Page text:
Agence France-Presse reports that Houthi rebels on Friday began clearing roadblocks and landmines, as is called for in the cease-fire agreement. The six-point truce requires the rebels to reopen three major northern mountain routes in the first stage of implementation: the road between Saada, Harf Sufian and the capital Sanaa; the road from Saada west to Malahidh, and the road from Saada east to Al-Jawf.
Army commanders have reportedly seen the guerrilla fighters start work on removing roadblocks and also on removing landmines from around some of their positions.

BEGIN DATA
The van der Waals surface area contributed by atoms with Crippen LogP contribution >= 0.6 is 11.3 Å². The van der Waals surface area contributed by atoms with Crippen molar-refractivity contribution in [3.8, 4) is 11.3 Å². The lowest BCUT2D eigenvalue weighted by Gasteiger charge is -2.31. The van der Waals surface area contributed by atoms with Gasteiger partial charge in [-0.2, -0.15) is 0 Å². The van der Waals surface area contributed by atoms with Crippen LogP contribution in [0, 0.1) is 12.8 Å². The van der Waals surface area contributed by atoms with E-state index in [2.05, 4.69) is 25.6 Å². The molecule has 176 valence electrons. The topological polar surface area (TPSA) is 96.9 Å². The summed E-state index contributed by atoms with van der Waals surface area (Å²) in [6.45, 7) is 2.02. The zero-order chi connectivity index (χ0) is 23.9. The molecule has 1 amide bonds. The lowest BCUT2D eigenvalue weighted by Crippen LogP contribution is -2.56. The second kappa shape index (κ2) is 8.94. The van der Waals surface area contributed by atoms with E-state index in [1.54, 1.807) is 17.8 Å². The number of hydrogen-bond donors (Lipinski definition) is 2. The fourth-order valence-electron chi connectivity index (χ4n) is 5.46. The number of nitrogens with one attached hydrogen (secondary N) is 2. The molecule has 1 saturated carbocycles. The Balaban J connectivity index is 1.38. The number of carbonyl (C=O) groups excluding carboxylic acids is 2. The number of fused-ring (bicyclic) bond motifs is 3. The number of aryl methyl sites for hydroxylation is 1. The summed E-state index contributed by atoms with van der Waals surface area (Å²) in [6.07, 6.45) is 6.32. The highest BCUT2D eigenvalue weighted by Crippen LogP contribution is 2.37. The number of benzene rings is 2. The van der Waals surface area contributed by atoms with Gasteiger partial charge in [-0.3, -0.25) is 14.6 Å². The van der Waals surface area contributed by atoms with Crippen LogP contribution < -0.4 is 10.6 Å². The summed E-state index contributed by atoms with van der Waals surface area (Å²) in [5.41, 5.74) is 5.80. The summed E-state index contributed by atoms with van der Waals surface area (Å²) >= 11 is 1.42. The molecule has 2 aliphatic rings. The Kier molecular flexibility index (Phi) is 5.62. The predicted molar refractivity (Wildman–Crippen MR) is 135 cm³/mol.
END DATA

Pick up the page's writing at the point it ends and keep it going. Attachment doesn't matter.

But it remains "unclear whether the cease-fire will hold,” reports the Los Angeles Times. Previous truce agreements have fallen through, and the Yemeni government’s war with Houthi rebels has “killed hundreds of people, displaced more than 200,000 villagers and strained impoverished Yemen's military.”
Saudi Arabia, which shares Yemen’s northern border, will also benefit from this cease-fire announcement. The oil-rich kingdom has been involved in Yemen’s conflict with Houthi rebels since last November, when a fighter killed a Saudi border guard. At the time, the Saudis responded with military force, reports The New York Times, though over the next three months, the Houthis' killed at least 133 Saudi soldiers in border skirmishes.